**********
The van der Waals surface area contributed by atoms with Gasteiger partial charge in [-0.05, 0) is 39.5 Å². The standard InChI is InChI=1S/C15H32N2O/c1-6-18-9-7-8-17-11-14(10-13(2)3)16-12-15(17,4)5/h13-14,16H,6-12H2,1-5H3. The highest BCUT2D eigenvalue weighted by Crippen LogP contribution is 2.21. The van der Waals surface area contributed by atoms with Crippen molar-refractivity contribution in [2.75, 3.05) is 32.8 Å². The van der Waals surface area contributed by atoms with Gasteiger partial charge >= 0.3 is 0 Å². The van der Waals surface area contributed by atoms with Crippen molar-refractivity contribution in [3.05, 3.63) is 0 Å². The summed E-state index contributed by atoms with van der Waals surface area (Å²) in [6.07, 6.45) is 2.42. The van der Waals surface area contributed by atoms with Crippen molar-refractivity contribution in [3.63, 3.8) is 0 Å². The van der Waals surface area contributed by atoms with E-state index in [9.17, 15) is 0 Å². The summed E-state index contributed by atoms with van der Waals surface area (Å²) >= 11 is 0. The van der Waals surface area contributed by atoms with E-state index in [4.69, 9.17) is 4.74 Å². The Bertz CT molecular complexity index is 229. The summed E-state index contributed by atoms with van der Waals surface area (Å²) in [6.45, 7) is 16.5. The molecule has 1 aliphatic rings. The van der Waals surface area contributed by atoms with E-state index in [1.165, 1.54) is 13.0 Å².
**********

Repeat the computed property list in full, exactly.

The van der Waals surface area contributed by atoms with Gasteiger partial charge in [-0.05, 0) is 39.5 Å². The standard InChI is InChI=1S/C15H32N2O/c1-6-18-9-7-8-17-11-14(10-13(2)3)16-12-15(17,4)5/h13-14,16H,6-12H2,1-5H3. The highest BCUT2D eigenvalue weighted by Crippen LogP contribution is 2.21. The van der Waals surface area contributed by atoms with Crippen molar-refractivity contribution in [2.75, 3.05) is 32.8 Å². The van der Waals surface area contributed by atoms with Gasteiger partial charge >= 0.3 is 0 Å². The van der Waals surface area contributed by atoms with Crippen molar-refractivity contribution in [3.05, 3.63) is 0 Å². The summed E-state index contributed by atoms with van der Waals surface area (Å²) in [6.07, 6.45) is 2.42. The van der Waals surface area contributed by atoms with Crippen molar-refractivity contribution in [3.63, 3.8) is 0 Å². The van der Waals surface area contributed by atoms with E-state index in [9.17, 15) is 0 Å². The summed E-state index contributed by atoms with van der Waals surface area (Å²) >= 11 is 0. The van der Waals surface area contributed by atoms with E-state index in [4.69, 9.17) is 4.74 Å². The Bertz CT molecular complexity index is 229. The summed E-state index contributed by atoms with van der Waals surface area (Å²) in [6.45, 7) is 16.5. The molecule has 1 aliphatic rings. The van der Waals surface area contributed by atoms with E-state index in [1.165, 1.54) is 13.0 Å².